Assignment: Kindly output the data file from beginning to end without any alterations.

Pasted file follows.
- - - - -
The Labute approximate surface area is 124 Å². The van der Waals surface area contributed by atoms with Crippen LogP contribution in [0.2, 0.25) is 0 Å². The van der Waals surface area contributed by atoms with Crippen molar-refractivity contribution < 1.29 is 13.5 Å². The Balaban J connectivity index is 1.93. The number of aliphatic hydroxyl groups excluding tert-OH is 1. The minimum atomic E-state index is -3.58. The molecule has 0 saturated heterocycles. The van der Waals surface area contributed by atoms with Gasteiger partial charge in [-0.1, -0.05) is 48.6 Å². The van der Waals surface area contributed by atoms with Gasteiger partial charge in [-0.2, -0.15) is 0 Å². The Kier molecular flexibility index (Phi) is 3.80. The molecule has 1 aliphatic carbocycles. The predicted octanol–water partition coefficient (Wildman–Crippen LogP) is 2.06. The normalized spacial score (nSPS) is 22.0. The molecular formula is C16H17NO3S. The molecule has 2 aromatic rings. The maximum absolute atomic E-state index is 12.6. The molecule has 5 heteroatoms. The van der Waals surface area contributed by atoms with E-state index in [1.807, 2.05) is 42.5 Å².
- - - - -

The Labute approximate surface area is 124 Å². The van der Waals surface area contributed by atoms with Crippen LogP contribution in [0.2, 0.25) is 0 Å². The van der Waals surface area contributed by atoms with Crippen molar-refractivity contribution < 1.29 is 13.5 Å². The Balaban J connectivity index is 1.93. The number of aliphatic hydroxyl groups excluding tert-OH is 1. The minimum atomic E-state index is -3.58. The molecule has 0 saturated heterocycles. The van der Waals surface area contributed by atoms with Gasteiger partial charge in [-0.1, -0.05) is 48.6 Å². The van der Waals surface area contributed by atoms with Gasteiger partial charge in [-0.2, -0.15) is 0 Å². The Kier molecular flexibility index (Phi) is 3.80. The molecule has 1 aliphatic carbocycles. The predicted octanol–water partition coefficient (Wildman–Crippen LogP) is 2.06. The normalized spacial score (nSPS) is 22.0. The molecular formula is C16H17NO3S. The molecule has 2 aromatic rings. The maximum absolute atomic E-state index is 12.6. The molecule has 5 heteroatoms. The van der Waals surface area contributed by atoms with E-state index in [1.807, 2.05) is 42.5 Å².